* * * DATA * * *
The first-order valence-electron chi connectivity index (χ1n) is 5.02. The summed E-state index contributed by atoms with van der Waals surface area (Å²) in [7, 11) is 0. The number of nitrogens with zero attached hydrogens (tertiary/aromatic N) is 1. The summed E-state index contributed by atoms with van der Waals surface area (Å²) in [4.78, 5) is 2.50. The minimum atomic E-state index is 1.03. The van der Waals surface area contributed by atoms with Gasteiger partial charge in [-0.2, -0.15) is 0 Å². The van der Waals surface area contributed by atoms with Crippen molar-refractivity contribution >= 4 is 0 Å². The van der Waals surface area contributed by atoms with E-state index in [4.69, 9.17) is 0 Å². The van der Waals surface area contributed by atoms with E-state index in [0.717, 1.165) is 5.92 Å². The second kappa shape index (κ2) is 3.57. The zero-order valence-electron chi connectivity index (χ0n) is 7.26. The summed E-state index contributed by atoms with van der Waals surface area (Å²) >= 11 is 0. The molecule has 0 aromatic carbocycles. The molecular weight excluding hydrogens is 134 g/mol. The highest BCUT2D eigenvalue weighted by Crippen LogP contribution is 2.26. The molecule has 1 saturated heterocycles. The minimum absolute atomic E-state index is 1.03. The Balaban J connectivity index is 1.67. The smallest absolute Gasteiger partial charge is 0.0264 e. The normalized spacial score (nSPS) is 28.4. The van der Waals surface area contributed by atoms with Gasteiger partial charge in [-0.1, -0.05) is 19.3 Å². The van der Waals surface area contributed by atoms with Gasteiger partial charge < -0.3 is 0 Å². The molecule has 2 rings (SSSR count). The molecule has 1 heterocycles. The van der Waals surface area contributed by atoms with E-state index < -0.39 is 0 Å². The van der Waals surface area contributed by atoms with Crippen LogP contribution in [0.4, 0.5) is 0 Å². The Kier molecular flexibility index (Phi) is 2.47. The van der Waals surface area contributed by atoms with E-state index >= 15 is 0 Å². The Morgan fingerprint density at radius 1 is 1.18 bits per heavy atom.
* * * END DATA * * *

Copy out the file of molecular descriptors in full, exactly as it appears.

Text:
The first-order valence-electron chi connectivity index (χ1n) is 5.02. The summed E-state index contributed by atoms with van der Waals surface area (Å²) in [7, 11) is 0. The number of nitrogens with zero attached hydrogens (tertiary/aromatic N) is 1. The summed E-state index contributed by atoms with van der Waals surface area (Å²) in [4.78, 5) is 2.50. The minimum atomic E-state index is 1.03. The van der Waals surface area contributed by atoms with Gasteiger partial charge in [-0.2, -0.15) is 0 Å². The van der Waals surface area contributed by atoms with Crippen molar-refractivity contribution >= 4 is 0 Å². The van der Waals surface area contributed by atoms with E-state index in [4.69, 9.17) is 0 Å². The van der Waals surface area contributed by atoms with E-state index in [0.717, 1.165) is 5.92 Å². The second kappa shape index (κ2) is 3.57. The zero-order valence-electron chi connectivity index (χ0n) is 7.26. The summed E-state index contributed by atoms with van der Waals surface area (Å²) >= 11 is 0. The molecule has 0 aromatic carbocycles. The molecular weight excluding hydrogens is 134 g/mol. The highest BCUT2D eigenvalue weighted by Crippen LogP contribution is 2.26. The molecule has 1 saturated heterocycles. The minimum absolute atomic E-state index is 1.03. The Balaban J connectivity index is 1.67. The smallest absolute Gasteiger partial charge is 0.0264 e. The normalized spacial score (nSPS) is 28.4. The van der Waals surface area contributed by atoms with Gasteiger partial charge in [-0.1, -0.05) is 19.3 Å². The van der Waals surface area contributed by atoms with Gasteiger partial charge < -0.3 is 0 Å². The molecule has 2 rings (SSSR count). The molecule has 1 heterocycles. The van der Waals surface area contributed by atoms with E-state index < -0.39 is 0 Å². The van der Waals surface area contributed by atoms with Crippen LogP contribution in [0.4, 0.5) is 0 Å². The Kier molecular flexibility index (Phi) is 2.47. The van der Waals surface area contributed by atoms with E-state index >= 15 is 0 Å². The Morgan fingerprint density at radius 1 is 1.18 bits per heavy atom.